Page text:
Decades before digital technology transformed how we make and see pictures, Garry Winogrand made hundreds of thousands of them with his 35mm Leica, creating an encyclopedic portrait of America from the late 1950s to the early 1980s in the process. When he died suddenly at age 56 in 1984, Winogrand left behind more than 10,000 rolls of film—more than a quarter of a million pictures! These images capture a bygone era: the New York of Mad Men and the early years of the Women’s Movement, the birth of American suburbs, and the glamour and alienation of Hollywood. He produced so many unseen images that it has taken until now for the full measure of his artistic legacy to emerge. Endorsed by his gallery and estate, director Sasha Waters Freyer’s Garry Winogrand: All Things are Photographable is the first cinematic survey of that legacy. The film tells the story of an artist whose rise and fall was—like America’s in the late decades of the 20th century—larger-than-life, full of contradictions and totally unresolved.
In addition to hundreds of iconic photographs, the film makes ample use of Winogrand’s 8mm color home movie of his parents, three wives and children, plus the wealth of footage created as he roamed city streets and 1960s protests. The film also uses newly discovered audio cassette tapes of Winogrand which are the only un-staged media of the artist in existence. These cassette tapes capture conversations with an old friend recorded in a forgotten Texas diner—about ex-wives and parents and children and sex, about quitting smoking and students and the meaning and making of art. Forged by his own words and images, Garry Winogrand: All Things are Photographable is a stunningly intimate portrait of a man who both personified his era and transformed it.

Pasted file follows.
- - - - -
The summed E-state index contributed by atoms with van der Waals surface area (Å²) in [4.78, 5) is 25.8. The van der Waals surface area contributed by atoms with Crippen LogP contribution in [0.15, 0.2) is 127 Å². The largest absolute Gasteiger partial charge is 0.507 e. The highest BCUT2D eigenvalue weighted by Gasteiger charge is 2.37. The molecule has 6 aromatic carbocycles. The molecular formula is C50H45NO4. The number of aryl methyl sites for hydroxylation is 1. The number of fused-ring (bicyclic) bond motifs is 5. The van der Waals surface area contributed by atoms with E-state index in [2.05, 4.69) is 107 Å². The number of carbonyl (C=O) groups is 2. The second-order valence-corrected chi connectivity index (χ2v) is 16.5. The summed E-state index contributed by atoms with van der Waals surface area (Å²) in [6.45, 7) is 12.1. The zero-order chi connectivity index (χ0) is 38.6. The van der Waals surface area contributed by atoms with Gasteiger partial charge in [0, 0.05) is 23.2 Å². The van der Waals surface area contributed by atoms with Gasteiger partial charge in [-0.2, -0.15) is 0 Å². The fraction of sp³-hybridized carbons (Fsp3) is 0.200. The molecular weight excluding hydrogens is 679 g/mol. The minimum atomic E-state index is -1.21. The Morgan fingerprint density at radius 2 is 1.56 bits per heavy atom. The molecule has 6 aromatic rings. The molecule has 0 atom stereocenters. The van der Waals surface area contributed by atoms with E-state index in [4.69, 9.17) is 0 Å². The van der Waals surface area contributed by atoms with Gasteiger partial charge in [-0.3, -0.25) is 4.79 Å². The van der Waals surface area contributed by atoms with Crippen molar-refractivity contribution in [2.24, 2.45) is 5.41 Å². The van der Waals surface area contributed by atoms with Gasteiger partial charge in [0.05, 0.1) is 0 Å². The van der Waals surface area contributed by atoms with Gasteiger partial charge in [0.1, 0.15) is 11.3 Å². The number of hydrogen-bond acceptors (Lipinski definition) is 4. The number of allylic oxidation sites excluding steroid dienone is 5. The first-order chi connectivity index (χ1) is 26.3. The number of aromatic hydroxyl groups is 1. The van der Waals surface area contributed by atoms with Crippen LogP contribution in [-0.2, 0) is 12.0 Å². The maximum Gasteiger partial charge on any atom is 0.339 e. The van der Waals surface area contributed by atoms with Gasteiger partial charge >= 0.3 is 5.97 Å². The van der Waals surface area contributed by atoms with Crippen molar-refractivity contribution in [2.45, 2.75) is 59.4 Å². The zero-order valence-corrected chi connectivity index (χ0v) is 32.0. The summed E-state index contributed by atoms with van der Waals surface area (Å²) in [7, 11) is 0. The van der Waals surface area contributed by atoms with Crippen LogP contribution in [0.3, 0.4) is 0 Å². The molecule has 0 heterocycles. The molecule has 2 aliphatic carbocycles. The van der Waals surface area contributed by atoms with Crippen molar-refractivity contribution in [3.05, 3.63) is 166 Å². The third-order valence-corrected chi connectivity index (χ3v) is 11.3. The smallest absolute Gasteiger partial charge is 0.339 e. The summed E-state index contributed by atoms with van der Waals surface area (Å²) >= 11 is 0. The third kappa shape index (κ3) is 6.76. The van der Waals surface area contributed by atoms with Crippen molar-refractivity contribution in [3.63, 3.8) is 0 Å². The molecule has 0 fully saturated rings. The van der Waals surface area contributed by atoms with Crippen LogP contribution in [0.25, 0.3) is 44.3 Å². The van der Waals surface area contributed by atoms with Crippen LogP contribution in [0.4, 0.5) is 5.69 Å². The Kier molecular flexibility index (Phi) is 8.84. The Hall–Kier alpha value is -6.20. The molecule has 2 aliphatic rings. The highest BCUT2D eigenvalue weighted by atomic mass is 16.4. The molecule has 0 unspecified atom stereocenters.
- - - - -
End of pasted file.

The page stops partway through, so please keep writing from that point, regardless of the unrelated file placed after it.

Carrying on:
“Alert not just to shifts in the critical zeitgeist but to accompanying changes in social mores, the fascinating film speaks to the most sophisticated students of fine-art photography without alienating casual buffs.” (John DeFore, The Hollywood Reporter)
“Garry Winogrand hated being called ‘a street photographer,’ even if he was regarded as the most essential of them all. The great success of Sasha Waters Freyer’s straightforward but evocative documentary, is how well it explains why someone could have such a strong aversion to a term that was practically invented to describe them.” (David Ehrlich, IndieWire)
“A balanced and deeply satisfying documentary assessment of his work, which is lavishly on display in hundreds of the artist’s images.” (Michael O’Sullivan, Washington Post)